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The Dee Hotel

Take a look at old photograph of Kirby.

44 Grange Road, West Kirby, Merseyside, CH48 4EF

Taken over by Wetherspoon, The Dee Hotel takes its name from its location on Dee Bank. The hotel was enlarged in the 1930s, when it got its distinctive Tudor-style façade.

Prints and text about The Dee Hotel.


The text reads: This Wetherspoon pub was built around a century ago on the site of a group of houses called Dee Bank. A pair of cottages, known as Yew Tree House and Yew Tree Cottage, stood opposite.

Last privately owned in 1935, the Dee Hotel was sold to Walker & Sons of Warrington, who also bought the next-door stationery shop. The Hotel re-opened a few years later, having been extended and given a Tudor-style façade.

Its name recalls the nearby river, recorded c150AD as Deoua, an ancient British word, meaning ‘goddess’. The Romans called it Deva, and used the name for their legionary fortress at Chester.

Until the mid-15th century, Chester was a busy harbour for sea-going vessels, but as the Dee silted up over the centuries, goods were unloaded ever further north along the estuary. West Kirby was one of ports which profited from Chester’s misfortune.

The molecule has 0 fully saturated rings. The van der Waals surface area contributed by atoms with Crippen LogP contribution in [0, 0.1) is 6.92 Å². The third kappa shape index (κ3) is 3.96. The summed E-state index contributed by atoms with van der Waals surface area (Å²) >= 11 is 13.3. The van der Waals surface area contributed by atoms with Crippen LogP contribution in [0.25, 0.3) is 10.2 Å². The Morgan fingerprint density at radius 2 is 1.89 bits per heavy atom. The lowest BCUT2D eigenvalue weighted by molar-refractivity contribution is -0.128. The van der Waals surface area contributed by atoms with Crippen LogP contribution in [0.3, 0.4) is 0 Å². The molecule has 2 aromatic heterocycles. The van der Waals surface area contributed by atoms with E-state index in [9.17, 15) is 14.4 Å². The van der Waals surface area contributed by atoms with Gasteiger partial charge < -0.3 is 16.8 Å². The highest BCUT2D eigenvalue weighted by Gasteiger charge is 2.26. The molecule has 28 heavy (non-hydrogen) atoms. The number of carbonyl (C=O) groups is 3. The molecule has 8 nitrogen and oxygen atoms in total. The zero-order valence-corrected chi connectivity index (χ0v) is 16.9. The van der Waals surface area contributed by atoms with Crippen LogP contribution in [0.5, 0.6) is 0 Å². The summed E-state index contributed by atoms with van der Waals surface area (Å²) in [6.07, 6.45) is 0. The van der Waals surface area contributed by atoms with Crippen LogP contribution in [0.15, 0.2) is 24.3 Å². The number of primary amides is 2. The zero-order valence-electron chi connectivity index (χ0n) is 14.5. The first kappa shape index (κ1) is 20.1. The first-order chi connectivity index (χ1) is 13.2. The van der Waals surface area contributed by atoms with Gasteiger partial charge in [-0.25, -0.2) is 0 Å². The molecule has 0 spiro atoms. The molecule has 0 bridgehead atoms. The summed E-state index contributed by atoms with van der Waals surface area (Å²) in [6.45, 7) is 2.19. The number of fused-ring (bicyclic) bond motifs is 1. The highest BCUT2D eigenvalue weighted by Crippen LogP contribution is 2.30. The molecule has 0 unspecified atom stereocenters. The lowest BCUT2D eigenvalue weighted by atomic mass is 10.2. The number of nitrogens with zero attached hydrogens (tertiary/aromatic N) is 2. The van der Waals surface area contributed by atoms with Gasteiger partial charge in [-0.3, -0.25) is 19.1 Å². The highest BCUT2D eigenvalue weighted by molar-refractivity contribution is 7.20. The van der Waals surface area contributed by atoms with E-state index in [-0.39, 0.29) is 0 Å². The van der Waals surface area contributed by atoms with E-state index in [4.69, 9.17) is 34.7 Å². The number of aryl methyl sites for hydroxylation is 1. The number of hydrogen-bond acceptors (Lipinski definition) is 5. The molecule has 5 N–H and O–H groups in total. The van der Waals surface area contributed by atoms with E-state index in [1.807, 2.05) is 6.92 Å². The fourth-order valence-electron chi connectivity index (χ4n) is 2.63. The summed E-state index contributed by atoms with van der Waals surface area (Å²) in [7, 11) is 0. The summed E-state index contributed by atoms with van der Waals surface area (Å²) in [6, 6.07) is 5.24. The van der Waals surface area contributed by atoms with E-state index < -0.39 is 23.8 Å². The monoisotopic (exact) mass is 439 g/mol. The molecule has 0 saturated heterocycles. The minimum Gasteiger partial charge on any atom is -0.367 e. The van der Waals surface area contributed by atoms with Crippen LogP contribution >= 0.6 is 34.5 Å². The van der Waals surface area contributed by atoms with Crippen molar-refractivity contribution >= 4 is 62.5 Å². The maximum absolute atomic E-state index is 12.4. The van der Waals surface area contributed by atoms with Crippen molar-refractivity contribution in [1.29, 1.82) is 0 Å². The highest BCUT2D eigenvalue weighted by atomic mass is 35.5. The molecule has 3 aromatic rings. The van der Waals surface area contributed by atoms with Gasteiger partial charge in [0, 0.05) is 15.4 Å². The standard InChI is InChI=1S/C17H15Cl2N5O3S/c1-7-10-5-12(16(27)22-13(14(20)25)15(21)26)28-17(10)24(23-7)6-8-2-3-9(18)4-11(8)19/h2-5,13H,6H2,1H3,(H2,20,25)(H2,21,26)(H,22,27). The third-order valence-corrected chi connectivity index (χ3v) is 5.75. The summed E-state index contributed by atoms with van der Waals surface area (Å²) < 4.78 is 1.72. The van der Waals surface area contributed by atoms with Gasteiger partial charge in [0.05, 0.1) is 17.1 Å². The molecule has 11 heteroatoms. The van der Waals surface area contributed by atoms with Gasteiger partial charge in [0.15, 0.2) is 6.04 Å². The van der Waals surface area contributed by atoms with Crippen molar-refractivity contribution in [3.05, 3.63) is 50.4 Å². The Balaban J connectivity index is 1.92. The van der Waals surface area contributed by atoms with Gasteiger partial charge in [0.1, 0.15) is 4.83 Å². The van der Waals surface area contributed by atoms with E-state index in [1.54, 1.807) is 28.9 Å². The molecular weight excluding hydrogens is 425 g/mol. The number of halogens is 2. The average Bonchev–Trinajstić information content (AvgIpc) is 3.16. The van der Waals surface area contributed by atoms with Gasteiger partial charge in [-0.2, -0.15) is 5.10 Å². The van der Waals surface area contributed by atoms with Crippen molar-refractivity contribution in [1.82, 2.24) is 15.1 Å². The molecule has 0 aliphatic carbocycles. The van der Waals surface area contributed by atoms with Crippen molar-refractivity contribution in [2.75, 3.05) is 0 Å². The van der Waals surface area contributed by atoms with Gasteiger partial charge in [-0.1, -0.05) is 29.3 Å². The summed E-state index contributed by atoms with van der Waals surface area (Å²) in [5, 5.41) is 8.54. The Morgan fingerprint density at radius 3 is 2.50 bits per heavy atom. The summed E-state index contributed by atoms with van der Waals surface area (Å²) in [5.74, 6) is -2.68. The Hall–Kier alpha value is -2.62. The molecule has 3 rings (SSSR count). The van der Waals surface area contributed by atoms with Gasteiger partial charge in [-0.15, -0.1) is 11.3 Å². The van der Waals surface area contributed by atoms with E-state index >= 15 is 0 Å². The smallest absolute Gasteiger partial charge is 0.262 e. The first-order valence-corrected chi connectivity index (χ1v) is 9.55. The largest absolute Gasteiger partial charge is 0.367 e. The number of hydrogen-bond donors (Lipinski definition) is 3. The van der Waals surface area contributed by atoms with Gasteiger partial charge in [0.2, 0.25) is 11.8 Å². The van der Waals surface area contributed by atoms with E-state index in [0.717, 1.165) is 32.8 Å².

The Hilbre group of islands, formerly a single large island, was also a medieval shipping centre, with a beacon-fire set up to guide mariners at an annual cost of ten shillings, paid by the Earl of Chester. Nothing now remains of the church maintained there by monks until 1536.

Top Left: The Dee Hotel (left) c1900
Left: Yew Tree House and Yew Tree Cottage, which stood opposite this pub until the 1950s
Right: top, Dee Hotel, in 1981, below, Hilbre Island, 1909.

Prints and text about early days in Kirby.


The text reads: Kirby is an old Norse (Viking) name, meaning ‘church-town’. Names of the other settlements in this area also end in – by, and show that there was once considerable Viking colonisation here.

The Kirk (church) was probably St Bridget’s, where parts of old Norse crosses have been found. The cult of St Bridget, a fifth century Irish saint, was probably brought here by Norse converts from Ireland.

However, this area was inhabited long before the Norsemen come. Archaeological finds have included stone-age tools, coins from Carthage in North Africa, and many Roman relics, from an ancient British village site now under the sea off Meols.

In Norman times, West Kirby, part of Caldy Manor, belonged to Robert de Rodelent. He gave St Bridget’s Church, and another church on Hilbre, to Norman monks. The town later passed to Chester Abbey.

West Kirby became a wealthy port, where travellers waited (often for months) for a favourable wind. A report to Elizabeth I’s Council noted the many alehouses. Even the curate of St Bridget’s was dismissed for turning the rectory into an inn.

Smuggling and wrecking were also rife. Whilst many prospered from the sale of ‘rescued’ goods, others drowned in the Dee estuary. A ‘dead house’ was built on Meols Common to house the corpses.

Left: Viking raiders
Right: Wreckers and Smugglers
Above: West Kirby Church and East Window

Text about the silver screen.


The text reads: West Kirby’s Public Hall once stood on the corner of Bridge Road, not far from this Wetherspoon pub. Built on the site of a row of cottages in 1899, it showed the town’s first public film shows, presented by a Mr Vanderbilt.